Shrimp and chimichurri empanada - Photo AC

Shrimp and chimichurri empanada - Photo AC

‘We are Colombians, we love our homeland and we wanted to create an authentic restaurant in Milan. Authenticity is the key word when you enter Mitù,’ say Ivan Cordoba and his wife Maria. 'We have lived in Italy for many years and we realised that in Milan there were Mexican, Japanese, Chinese... in short, all kinds of restaurants, but nothing from Colombia. We felt we had a responsibility and were eager to tell the story of our country in its deepest and most authentic nuances. The masks you see on the walls, for example, are original. The same goes for the jugs, the plates, and every accessory you find on the table. Getting to know Alvaro was a revelation. When we visited his restaurant El Chato, we were struck by a large wall full of small bottles, full of different spices, each one catalogued with obsessive attention and notes with name and provenance. A marvel. The same passion and research is on the menu at Mitù'.

On the walls, original masks from Colombia - Photo AC

On the walls, original masks from Colombia - Photo AC

Envuelto, curd and plantain

Envuelto, curd and plantain

‘We are Colombians, we love our homeland and we wanted to create an authentic restaurant in Milan. Authenticity is the key word when you enter Mitù,’ say Ivan Cordoba and his wife Maria. 'We have lived in Italy for many years and we realised that in Milan there were Mexican, Japanese, Chinese... in short, all kinds of restaurants, but nothing from Colombia. We felt we had a responsibility and were eager to tell the story of our country in its deepest and most authentic nuances. The masks you see on the walls, for example, are original. The same goes for the jugs, the plates, and every accessory you find on the table. Getting to know Alvaro was a revelation. When we visited his restaurant El Chato, we were struck by a large wall full of small bottles, full of different spices, each one catalogued with obsessive attention and notes with name and provenance. A marvel. The same passion and research is on the menu at Mitù'.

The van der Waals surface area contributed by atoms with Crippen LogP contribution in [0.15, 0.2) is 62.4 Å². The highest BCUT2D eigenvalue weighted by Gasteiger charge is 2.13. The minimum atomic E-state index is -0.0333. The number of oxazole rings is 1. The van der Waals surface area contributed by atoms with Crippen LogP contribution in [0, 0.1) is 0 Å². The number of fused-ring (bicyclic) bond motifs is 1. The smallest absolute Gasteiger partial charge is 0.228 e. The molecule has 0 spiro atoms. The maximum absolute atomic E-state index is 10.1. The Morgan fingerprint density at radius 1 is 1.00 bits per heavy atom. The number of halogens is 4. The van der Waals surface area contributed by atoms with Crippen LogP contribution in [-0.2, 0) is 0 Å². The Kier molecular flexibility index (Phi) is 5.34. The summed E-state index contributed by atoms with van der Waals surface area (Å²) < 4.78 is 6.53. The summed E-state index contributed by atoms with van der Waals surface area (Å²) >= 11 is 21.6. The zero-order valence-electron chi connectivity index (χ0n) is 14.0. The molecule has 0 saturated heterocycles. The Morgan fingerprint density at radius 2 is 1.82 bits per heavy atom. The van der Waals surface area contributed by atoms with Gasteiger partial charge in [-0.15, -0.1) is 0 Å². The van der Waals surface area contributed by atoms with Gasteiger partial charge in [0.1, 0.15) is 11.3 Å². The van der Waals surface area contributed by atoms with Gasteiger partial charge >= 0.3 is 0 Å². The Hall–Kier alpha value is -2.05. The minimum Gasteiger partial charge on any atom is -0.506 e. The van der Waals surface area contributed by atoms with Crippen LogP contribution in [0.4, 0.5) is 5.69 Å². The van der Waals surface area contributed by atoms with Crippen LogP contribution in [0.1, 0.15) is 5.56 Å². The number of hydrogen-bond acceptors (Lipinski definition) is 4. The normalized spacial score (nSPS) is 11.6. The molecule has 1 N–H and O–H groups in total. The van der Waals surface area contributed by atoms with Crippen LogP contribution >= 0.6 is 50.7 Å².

Arroz with rabbit and vegetables - Photo AC

Arroz with rabbit and vegetables - Photo AC

Sea bass, yam, anchovy pil pil and green papaya - AC Photo

Sea bass, yam, anchovy pil pil and green papaya - AC Photo

The main course is to be shared, as the sunny and welcoming spirit of this population would have it: in a large bowl, round brown rice, fried artichokes and green beans, very soft marinated rabbit, and a slightly spicy sauce are mixed together. Surprisingly, the “meat” texture is given by the particular cooking of the vegetables. The picanha with ant sauce, a strong and deep flavour, is intense, and reconnects us to the earth.

Today, chef Alvaro Clavijo is fifth in the Latin America's 50 Best - AC Photo

Today, chef Alvaro Clavijo is fifth in the Latin America's 50 Best - AC Photo

Representing Clavijo cuisine, Sea bass with slices of yam, anchovy pil pil and green papaya. We end with a - once again – unusual dessert: maize, already the protagonist in an exceptional breadbasket, returns in a sweet shape in Maize panna cotta with lemon sorbet and salted Colombian cheese crumble. If food for you means travel and discovery, Mitù is the place for you.

Translated into English by Slawka G. Scarso


Dall'Italia

Reviews, recommendations and trends from Italy, signed by all the authors of Identità Golose

by

Annalisa Cavaleri